Our problem with transferring the policy is that the seller has USAA, which being for military, we didn't qualify for, so it could not be transferred. By this time, however, the seller's policy was up for renewal, and she was able to transfer it to a more conventional agency, where it could in theory then be transferred to us.
FEMA gave us a provisional transfer rate of $380/year, and told us the official one would be in our hands within a couple of days. We celebrated, and tried darn hard to get the bank to schedule settlement, but by now FEMA had violated their timing promises so many times that the bank refused to move until the firm offer was in our hands. We begged, we pleaded, and reminded the bank that by law they only needed to see proof of flood insurance within so many weeks of settlement, and did not need it to settle. If they did not proceed TODAY, we would lose our free rate lock and have to pay over $1,000 to extend it for another month.
FEMA of course went well past their promised time. Our bank provided rate lock was expiring, and we got the less than stellar Realtors on both sides of the transaction to pick up the $1,000 to extend it for the final 30 days. The rate lock extension only would be charged if the property went through to closing. 10 days later, FEMA comes back with a verdict...$9300!
Lesson No. 3: DON'T PROCEED ON A PURCHASE WITHOUT THE FLOOD INSURANCE RATE DECLARATION IN HAND!!! Thank God that bank was such a PITA, because it may have been painful, but they covered our a$$. If I had convinced them to let us buy the property without having the flood insurance first, as allowed by law, we would be paying an insane amount of money each year for flood insurance, and been left with an unmarketable property.
Lesson No. 4: FEMA lies.
Their information on the web is misleading at best, bait and switch at worst. Not only is a flood insurance premium not necessarily transferable at sale, but we also discovered by talking to people who've experience this, it can be reviewed and changed when you refinance a property as well. One owner I spoke with told me that her rate went up from $300 to over $3,000 when she refinanced. Because it was reviewed at that time, even if she canceled the refi it would still go up. She refied her residence instead and pulled out cash to pay off the vacation home, which would realistically only flood if you saw Noah's Ark on the horizon. They are now self-insured, and owners of an unmarketable property.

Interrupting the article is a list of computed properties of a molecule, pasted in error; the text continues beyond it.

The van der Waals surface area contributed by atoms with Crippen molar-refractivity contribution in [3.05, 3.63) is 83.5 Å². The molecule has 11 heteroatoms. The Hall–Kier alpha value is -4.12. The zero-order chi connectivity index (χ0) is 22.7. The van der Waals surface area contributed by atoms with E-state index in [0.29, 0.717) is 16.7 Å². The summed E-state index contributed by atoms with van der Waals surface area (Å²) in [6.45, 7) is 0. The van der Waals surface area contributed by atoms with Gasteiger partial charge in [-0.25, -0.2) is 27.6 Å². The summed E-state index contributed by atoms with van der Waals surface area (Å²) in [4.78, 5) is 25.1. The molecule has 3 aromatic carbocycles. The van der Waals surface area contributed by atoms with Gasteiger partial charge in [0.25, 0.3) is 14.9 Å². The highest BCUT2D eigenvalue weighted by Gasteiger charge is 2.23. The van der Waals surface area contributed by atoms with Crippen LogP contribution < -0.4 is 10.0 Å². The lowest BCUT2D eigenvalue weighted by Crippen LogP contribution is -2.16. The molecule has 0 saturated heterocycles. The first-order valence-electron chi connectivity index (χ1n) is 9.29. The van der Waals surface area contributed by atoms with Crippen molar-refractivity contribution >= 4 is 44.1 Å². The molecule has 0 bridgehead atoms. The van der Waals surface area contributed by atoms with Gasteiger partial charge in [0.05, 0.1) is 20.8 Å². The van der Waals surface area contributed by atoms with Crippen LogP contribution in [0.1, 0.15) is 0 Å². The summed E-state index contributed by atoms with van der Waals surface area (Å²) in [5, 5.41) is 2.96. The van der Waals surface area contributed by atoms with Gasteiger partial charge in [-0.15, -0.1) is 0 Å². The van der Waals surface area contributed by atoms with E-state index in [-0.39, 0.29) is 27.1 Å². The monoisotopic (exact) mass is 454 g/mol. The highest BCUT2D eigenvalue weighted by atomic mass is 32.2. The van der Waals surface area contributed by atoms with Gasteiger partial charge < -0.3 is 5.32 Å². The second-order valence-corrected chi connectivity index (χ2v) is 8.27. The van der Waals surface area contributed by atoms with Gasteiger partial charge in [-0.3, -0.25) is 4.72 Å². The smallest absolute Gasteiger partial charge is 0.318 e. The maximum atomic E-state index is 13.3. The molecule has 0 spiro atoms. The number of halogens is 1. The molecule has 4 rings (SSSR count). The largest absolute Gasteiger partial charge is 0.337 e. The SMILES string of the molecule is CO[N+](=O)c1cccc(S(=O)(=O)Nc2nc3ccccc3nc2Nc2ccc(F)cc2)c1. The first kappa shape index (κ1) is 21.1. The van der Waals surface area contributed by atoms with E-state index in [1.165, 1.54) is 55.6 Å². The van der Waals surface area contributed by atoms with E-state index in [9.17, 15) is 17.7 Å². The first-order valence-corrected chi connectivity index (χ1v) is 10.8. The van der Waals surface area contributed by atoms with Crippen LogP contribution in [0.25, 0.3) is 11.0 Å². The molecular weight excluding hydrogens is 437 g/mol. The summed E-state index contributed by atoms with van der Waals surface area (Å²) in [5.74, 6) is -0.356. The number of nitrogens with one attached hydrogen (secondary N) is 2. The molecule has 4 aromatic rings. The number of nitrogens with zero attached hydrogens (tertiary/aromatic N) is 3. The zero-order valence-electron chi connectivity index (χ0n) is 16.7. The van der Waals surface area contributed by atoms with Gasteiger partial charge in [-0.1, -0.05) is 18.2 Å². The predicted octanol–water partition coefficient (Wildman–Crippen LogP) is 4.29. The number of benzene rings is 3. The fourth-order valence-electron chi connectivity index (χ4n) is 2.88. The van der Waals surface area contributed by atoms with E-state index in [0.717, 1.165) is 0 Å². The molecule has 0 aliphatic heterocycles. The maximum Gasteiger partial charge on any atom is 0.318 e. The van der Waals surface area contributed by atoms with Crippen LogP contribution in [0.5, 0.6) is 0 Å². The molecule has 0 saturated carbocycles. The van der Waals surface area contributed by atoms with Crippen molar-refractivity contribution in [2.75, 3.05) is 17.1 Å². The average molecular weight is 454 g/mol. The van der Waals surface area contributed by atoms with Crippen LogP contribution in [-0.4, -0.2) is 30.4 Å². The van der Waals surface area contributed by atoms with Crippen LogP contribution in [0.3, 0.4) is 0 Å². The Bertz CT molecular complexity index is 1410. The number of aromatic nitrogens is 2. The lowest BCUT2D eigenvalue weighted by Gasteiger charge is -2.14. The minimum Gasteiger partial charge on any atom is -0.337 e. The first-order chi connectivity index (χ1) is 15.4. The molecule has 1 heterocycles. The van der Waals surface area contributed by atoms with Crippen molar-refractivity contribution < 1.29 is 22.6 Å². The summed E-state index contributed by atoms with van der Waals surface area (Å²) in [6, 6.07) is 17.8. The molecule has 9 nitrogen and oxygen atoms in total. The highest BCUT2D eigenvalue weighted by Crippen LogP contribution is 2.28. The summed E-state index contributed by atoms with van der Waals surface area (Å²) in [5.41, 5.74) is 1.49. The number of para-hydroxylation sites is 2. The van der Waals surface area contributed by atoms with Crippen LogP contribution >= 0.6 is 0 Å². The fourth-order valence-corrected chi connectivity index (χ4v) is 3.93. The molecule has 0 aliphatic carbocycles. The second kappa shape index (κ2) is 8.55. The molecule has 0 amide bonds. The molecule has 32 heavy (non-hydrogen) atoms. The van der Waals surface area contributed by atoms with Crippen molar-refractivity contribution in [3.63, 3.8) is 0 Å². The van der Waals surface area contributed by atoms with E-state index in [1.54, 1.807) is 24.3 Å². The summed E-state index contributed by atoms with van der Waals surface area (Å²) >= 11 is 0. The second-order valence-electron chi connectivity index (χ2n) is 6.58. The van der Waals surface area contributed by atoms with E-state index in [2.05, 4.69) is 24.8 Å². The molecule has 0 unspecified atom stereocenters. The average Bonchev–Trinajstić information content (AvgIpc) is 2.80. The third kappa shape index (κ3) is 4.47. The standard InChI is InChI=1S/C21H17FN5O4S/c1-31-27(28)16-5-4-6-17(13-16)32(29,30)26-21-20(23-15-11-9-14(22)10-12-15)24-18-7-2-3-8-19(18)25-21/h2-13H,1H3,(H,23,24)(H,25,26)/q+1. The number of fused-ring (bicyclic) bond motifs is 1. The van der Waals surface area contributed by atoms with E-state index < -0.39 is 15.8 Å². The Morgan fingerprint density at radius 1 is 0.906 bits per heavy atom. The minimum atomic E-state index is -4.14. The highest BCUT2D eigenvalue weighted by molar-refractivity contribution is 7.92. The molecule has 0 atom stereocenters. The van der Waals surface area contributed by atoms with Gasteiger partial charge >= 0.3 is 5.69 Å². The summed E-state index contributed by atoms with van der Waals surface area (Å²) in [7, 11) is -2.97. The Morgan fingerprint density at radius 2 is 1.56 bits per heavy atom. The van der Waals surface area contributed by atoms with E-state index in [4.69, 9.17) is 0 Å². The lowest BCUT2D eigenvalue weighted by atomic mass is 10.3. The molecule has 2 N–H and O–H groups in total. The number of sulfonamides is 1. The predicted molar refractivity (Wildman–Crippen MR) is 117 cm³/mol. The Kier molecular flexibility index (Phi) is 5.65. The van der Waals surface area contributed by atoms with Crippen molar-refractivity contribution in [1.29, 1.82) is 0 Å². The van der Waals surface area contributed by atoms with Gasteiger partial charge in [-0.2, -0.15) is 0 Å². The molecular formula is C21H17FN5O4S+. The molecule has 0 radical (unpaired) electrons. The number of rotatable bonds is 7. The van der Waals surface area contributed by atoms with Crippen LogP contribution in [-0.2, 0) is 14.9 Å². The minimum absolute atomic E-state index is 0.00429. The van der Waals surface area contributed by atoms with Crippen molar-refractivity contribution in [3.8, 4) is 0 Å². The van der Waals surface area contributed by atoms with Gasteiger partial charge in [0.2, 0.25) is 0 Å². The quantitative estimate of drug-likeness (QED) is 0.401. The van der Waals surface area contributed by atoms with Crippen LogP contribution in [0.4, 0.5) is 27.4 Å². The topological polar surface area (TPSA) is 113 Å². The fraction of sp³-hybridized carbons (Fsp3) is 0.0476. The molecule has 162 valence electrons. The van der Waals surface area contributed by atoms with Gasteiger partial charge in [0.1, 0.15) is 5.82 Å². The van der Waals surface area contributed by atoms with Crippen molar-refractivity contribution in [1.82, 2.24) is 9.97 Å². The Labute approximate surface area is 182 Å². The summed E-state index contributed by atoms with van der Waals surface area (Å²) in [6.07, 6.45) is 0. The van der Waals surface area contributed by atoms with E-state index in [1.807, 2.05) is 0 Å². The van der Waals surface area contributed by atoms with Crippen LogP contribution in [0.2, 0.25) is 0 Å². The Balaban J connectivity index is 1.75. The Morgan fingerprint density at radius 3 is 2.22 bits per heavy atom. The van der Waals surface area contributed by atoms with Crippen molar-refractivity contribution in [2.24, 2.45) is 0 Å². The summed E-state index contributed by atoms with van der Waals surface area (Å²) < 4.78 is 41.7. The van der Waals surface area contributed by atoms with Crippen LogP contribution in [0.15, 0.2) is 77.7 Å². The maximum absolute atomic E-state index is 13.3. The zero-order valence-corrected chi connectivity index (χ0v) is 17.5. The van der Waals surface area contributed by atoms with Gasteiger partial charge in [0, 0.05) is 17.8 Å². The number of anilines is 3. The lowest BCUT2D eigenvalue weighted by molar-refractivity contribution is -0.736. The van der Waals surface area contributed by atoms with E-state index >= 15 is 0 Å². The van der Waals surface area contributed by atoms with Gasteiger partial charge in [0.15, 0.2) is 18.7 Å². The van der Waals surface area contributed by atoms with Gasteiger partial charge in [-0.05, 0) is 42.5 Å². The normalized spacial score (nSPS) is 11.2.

So all in all, we profited mightily from this $1500 5 month lesson. We are not that seller who is stuck with a nearly unmarketable property, which will either have to be bought for cash and kept forever, or sold to someone insane enough to pay over $10,000 for insurance for this property, which they will then have issues selling. I'm sure that makes qualifying for that loan very difficult.
Do not assume that only vacation properties are subject to this issue. There are huge numbers of residential properties in the Midwest that are flooded at this time.
Lesson No. 5: If you are planning to sell, ask your insurance agent when the flood plains changed in your area, or if there are plans to change them. Find out what the flood policy would be for your place on transfer of ownership. It's better to be prepared on this. If there are plans for the flood plain to be re-evaluated, consider selling now, or refinancing if you plan to stay.
We have not given up on our search, but are now looking at how close to the 100 year flood plain the house is. We are looking higher on the hill for sure.
Lesson No. 6: If you can't fight city hall, you sure as heck can't fight FEMA.
At one point, we requested help from the office of the Senator for the area the property was in. This Congressional Inquiry got us in touch with someone from FEMA who flat out told us not to expect to understand the logic of the flood insurance process. Fema has their regs, which they follow rigorously, and it may not make sense for every property. In theory, one can contest FEMA's findings, but based on our experience I wouldn't hold out much hope, and certainly wouldn't take on this property's liability with that hope.
This post is already way too long, and believe it or not, a very brief summary of our process. There may be gaps of understanding because of the condensed version, so please ask away if you have questions.